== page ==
Having tackled air in their efforts to bring down President Donald Trump over Russian “collusion,” Stormy Daniels, the emoluments clause, etc., etc., Democrats now lurch to Ukrainegate in their ceaseless crusade to overturn the 2016 election.
House Speaker Nancy Pelosi feigned a heavy heart Tuesday when she announced the House would open an official impeachment probe over allegations that Mr. Trump “violated the Constitution” in his dealings with Ukraine. In fact, this was pre-ordained last Nov. 6 when Democrats won the lower chamber and made it clear they would devote the bulk of their energies to removing the president.
The latest scandal involves a phone call Mr. Trump made in July to the Ukranian president in which critics argue he leveraged his position and potential aid to pressure the nation to investigate a matter involving Joe Biden and his son. Mr. Biden is, of course, a potential rival to Mr. Trump in 2020. Democrats also insist that Mr. Trump broke the law by preventing a whistleblower complaint about the call to be turned over to Congress.
Mr. Trump during his presidency has shown little regard for traditional diplomatic mores, either internationally or domestically. A transcript of the call — released with White House approval on Wednesday — reveals innocuous chitchat and no quid pro quo. Yes, it was a mistake for Mr. Trump to bring up Mr. Biden, and this further confirms a damaging pattern of impulsiveness. Hanging an impeachment inquiry on this, however, is a colossal overreaction, although not surprising, given the times.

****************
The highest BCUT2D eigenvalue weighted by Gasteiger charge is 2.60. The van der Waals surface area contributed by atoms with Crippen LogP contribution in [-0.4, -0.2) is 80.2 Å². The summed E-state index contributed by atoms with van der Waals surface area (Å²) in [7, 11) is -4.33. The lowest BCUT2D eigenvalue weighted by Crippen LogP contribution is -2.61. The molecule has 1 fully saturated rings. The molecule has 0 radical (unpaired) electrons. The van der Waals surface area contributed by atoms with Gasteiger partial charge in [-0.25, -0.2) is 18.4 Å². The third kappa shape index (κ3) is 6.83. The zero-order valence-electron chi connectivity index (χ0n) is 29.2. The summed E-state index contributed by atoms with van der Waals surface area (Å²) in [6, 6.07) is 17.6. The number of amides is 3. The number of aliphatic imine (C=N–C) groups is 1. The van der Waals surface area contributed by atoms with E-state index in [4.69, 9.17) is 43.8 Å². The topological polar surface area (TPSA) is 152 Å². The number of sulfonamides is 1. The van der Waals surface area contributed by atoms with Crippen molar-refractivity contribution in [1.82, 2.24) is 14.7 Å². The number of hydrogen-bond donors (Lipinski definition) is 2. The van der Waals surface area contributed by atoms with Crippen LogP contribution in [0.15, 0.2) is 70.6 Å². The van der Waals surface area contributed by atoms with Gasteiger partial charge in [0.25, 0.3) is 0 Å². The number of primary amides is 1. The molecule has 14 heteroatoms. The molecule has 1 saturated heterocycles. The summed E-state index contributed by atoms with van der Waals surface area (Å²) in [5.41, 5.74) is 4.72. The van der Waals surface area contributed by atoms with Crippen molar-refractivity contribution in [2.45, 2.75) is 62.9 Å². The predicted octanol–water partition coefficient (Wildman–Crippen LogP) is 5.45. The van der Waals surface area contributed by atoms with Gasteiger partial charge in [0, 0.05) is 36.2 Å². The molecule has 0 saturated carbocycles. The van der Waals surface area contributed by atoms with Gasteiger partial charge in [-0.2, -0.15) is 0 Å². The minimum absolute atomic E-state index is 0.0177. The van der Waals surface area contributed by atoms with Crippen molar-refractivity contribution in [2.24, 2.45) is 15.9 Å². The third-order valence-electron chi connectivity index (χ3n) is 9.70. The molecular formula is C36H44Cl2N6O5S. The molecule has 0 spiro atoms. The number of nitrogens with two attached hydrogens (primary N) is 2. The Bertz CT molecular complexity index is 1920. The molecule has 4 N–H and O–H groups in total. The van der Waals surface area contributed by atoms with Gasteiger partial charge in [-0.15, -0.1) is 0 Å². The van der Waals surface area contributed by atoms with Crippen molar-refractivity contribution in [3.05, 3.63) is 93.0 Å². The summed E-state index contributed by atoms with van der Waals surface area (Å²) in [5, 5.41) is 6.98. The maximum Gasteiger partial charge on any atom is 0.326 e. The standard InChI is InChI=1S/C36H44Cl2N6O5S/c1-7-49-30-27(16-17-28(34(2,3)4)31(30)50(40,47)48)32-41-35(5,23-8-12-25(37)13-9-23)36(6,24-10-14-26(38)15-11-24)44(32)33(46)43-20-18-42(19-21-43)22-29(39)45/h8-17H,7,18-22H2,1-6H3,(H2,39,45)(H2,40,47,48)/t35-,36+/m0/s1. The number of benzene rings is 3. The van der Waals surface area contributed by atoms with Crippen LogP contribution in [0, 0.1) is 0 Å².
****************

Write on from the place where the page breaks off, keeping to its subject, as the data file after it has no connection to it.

As William Galston, a progressive columnist for The Wall Street Journal, pointed out Wednesday, “the president’s conduct doesn’t fit comfortably within statutory definitions of bribery or extortion. Besides, presidents often use levers of power, including foreign assistance, to induce other leaders to act in ways they might prefer not to.” Mr. Galston also notes that the general counsel to the Obama administration’s Office of the Director of National Intelligence, argues the White House decision to withhold the whistleblower complaint from lawmakers is legally defensible.
In announcing this divisive and futile impeachment probe — it’s inconceivable the GOP Senate would convict the president — Ms. Pelosi solemnly invoked the Founding Fathers and emphasized “the urgency of protecting and defending our Constitution.” Her words would carry more weight if her caucus hadn’t spent the past 32 months scouring for any pretense to forcibly remove Mr. Trump from the White House.
Notably, Ms. Pelosi, in an effort to protect her majority, did not call for a full floor vote on the inquiry, something that occurred each of the three previous times the House moved in this direction. That should tell observers all they need to know: This is partisan political theater, not a serious legal endeavor.